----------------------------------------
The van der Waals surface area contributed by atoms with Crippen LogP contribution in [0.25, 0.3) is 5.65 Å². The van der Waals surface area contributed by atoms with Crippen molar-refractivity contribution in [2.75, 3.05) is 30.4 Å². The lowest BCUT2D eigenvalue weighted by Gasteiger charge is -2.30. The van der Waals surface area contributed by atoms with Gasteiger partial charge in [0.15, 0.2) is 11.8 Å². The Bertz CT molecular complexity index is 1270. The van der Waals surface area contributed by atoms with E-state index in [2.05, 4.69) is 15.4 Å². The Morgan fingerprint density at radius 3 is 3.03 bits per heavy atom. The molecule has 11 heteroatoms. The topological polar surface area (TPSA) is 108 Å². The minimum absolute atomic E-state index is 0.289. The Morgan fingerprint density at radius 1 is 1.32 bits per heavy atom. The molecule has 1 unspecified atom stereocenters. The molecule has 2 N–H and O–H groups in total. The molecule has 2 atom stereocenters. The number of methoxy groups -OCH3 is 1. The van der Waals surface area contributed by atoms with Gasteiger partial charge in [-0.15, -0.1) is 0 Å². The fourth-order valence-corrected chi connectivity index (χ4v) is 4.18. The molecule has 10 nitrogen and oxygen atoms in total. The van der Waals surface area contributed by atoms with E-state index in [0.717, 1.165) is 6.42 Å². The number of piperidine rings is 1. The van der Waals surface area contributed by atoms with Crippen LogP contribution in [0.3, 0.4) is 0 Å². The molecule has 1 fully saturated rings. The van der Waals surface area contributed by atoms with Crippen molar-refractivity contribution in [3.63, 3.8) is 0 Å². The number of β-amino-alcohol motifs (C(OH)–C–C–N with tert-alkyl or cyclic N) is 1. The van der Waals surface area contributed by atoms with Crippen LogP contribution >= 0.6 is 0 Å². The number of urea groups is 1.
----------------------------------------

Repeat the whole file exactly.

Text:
The van der Waals surface area contributed by atoms with Crippen LogP contribution in [0.25, 0.3) is 5.65 Å². The van der Waals surface area contributed by atoms with Crippen molar-refractivity contribution in [2.75, 3.05) is 30.4 Å². The lowest BCUT2D eigenvalue weighted by Gasteiger charge is -2.30. The van der Waals surface area contributed by atoms with Gasteiger partial charge in [0.15, 0.2) is 11.8 Å². The Bertz CT molecular complexity index is 1270. The van der Waals surface area contributed by atoms with E-state index in [2.05, 4.69) is 15.4 Å². The Morgan fingerprint density at radius 3 is 3.03 bits per heavy atom. The molecule has 11 heteroatoms. The topological polar surface area (TPSA) is 108 Å². The minimum absolute atomic E-state index is 0.289. The Morgan fingerprint density at radius 1 is 1.32 bits per heavy atom. The molecule has 1 unspecified atom stereocenters. The molecule has 2 N–H and O–H groups in total. The molecule has 2 atom stereocenters. The number of methoxy groups -OCH3 is 1. The van der Waals surface area contributed by atoms with Gasteiger partial charge in [-0.15, -0.1) is 0 Å². The fourth-order valence-corrected chi connectivity index (χ4v) is 4.18. The molecule has 10 nitrogen and oxygen atoms in total. The van der Waals surface area contributed by atoms with E-state index in [0.717, 1.165) is 6.42 Å². The number of piperidine rings is 1. The van der Waals surface area contributed by atoms with Crippen LogP contribution in [0.3, 0.4) is 0 Å². The molecule has 1 fully saturated rings. The van der Waals surface area contributed by atoms with Crippen molar-refractivity contribution in [3.63, 3.8) is 0 Å². The number of β-amino-alcohol motifs (C(OH)–C–C–N with tert-alkyl or cyclic N) is 1. The van der Waals surface area contributed by atoms with Crippen LogP contribution >= 0.6 is 0 Å². The number of urea groups is 1.